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Wide receivers are a staple of NFL teams and fantasy rosters, with their ability to generate yards through the air a major factor for the success of the majority of NFL teams. Additionally, with PPR and half-PPR formats dominating fantasy scoring standards, wide receivers are becoming more and more important to championship rosters.

Although wide receivers have always been a staple of fantasy lineups, it often takes time for good wide receivers to develop into fantasy stars due to the adjustment from the college level to the NFL. Nevertheless, there has still been plenty of young talent that has made an impact on the NFL and fantasy football early in their career.

The most dominant receiver last year in fantasy football was DeAndre Hopkins. With an influx of rookie talent coming into the league at the receiver position, could any of them dethrone Hopkins from his place atop the wide receiver rankings? Let's see if we can find out.

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Nuk Above All?

DeAndre Hopkins, or "Nuk," has been an absolute force since entering the league in 2013. With over 800 yards his rookie season, Hopkins was primed for a breakout in 2014. Through 2014 and 2015, playing alongside a slew of quarterback castoffs, Hopkins amassed over 2,700 yards and 17 touchdowns, solidifying himself as one of the top players at his position. Then came the Brock Osweiler experiment and 2016. Even with a massive handicap at the quarterback position, Hopkins was still able to earn over 900 yards in what would inevitably become a down year.

With those results in mind, it was expected that Hopkins would more or less rebound in 2017, however expectations were tempered. Well, Hopkins proved everybody wrong and recorded 96 receptions for almost 1,400 yards and a league-leading 13 touchdowns. Hopkins was the number one receiver last year and will look to continue his performance in 2018. What is more astounding is that Hopkins only had a competent quarterback for half the season, as Deshaun Watson was only able to play in seven games (and he didn't even start in every one). It seems as if Hopkins is more than likely to repeat or even exceed his stats from 2017 and remain the most dominant wide receiver in all fantasy football formats in 2018. Hopkins is still only 25 years old, making his dynasty outlook extremely favorable as well. All signs are pointing up for Nuk in 2018 and beyond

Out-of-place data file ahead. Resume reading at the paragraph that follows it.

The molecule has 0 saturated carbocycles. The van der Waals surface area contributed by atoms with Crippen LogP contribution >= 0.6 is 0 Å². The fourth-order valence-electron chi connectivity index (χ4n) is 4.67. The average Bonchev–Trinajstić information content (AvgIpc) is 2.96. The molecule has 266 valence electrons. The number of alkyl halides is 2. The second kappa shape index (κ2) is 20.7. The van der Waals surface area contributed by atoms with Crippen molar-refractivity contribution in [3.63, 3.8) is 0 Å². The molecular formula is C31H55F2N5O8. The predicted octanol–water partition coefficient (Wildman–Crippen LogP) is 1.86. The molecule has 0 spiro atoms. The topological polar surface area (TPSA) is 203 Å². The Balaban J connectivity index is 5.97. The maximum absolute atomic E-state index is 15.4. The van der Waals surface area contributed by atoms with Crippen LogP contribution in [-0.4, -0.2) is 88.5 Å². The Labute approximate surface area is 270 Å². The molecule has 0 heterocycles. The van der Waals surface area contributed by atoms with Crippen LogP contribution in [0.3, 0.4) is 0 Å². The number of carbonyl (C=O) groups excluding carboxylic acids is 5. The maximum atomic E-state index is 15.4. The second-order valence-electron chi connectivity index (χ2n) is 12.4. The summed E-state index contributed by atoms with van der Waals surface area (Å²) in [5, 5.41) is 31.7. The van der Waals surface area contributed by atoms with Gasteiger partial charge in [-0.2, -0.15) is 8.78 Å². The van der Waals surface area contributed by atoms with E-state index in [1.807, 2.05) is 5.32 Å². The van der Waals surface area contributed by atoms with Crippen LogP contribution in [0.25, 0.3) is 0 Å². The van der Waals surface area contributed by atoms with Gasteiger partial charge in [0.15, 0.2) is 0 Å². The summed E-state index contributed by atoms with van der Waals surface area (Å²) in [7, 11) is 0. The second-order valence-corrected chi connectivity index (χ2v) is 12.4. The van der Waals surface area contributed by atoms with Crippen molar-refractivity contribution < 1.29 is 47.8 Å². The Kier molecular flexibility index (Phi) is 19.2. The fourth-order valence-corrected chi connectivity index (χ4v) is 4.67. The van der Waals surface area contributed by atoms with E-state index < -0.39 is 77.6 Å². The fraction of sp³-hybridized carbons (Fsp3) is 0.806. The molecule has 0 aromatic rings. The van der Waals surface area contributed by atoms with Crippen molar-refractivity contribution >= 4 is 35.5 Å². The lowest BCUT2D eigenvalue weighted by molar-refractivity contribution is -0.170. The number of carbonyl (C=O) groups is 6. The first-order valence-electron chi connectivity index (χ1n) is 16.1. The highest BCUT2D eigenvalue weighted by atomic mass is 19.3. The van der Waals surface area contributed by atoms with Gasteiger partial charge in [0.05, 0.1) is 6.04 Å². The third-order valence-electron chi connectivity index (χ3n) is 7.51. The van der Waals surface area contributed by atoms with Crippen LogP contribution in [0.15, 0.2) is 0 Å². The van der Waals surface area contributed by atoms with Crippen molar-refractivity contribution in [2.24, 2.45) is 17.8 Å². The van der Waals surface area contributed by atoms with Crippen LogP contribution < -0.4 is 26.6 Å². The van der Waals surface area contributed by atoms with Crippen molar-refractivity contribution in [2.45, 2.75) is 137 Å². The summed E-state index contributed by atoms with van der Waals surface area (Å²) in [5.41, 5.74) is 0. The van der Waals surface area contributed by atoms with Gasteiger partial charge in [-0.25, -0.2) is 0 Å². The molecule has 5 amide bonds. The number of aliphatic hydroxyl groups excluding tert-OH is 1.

2018 Rookie WR Class

The 2014 rookie wide receiver class led to massively skewed perceptions about how early round wide receivers were expected to perform out of the gates. Here are some of the names from that class: Sammy Watkins, Mike Evans, Odell Beckham Jr., Brandin Cooks, Kelvin Benjamin, Davante Adams, Allen Robinson, Jarvis Landry, and Martavis Bryant (and that's not even all of them). Wow. In the years following, first round wide receivers have failed to live up to the hype that is unjustly attributed to them. It's simple - it takes time to adapt to the NFL environment for a wide receiver. That being said, the 2018 rookie class has some prospects who could breakout sooner rather than later and become stalwarts of fantasy rosters.

The most likely wide receiver to enter the upper echelon of NFL skill position players is Panthers first round pick D.J. Moore. Moore was a beast at Maryland while playing with terrible quarterbacks (even at the college level). He projects as a number one receiver at the next level and should see immediate playing time alongside wide receiver Devin Funchess, tight end Greg Olsen, and running back Christian McCaffrey. Although it could be a while before Moore makes a significant fantasy impact, he has the potential to become the leading weapon for quarterback Cam Newton and become an upper-tier wide receiver out of the gates. With a redraft and dynasty startup cost as a lottery ticket/mid round pick, Moore is a good value play who could wow everyone in 2018 and become a top level receiver, therefore justifying the cost. However, do not make the mistake to think that it is likely that he will outperform Hopkins this year (or even over the next few years).

Other rookie wide receivers who could make an impact are fellow first round pick Calvin Ridley (Atlanta Falcons) and second round picks Michael Gallup (Dallas Cowboys), Anthony Miller (Chicago Bears), and Courtland Sutton (Denver Broncos). In the case of Sutton, Ridley, and Miller, there are already established wide receivers on their respective teams that will demand targets and limit the short-term upside of the trio of receivers. Gallup has little competition in Dallas for snaps, but the run-based nature of that offense and diverse set of receiving weapons also leaves him little room to carve out an elite role in 2018. Therefore, none of these options should challenge Hopkins in redraft formats, but all provide excellent lottery ticket upside as late round picks. In dynasty startups, Hopkins is obviously one of the top picks, while the rest of these receivers are good value picks who have long-term potential. At the end of the day, with the way the NFL is going, it is more than likely that these players will become role players on the offense and take time to adjust to the NFL, making their value seem small when compared to a proven elite talent like DeAndre Hopkins.

 

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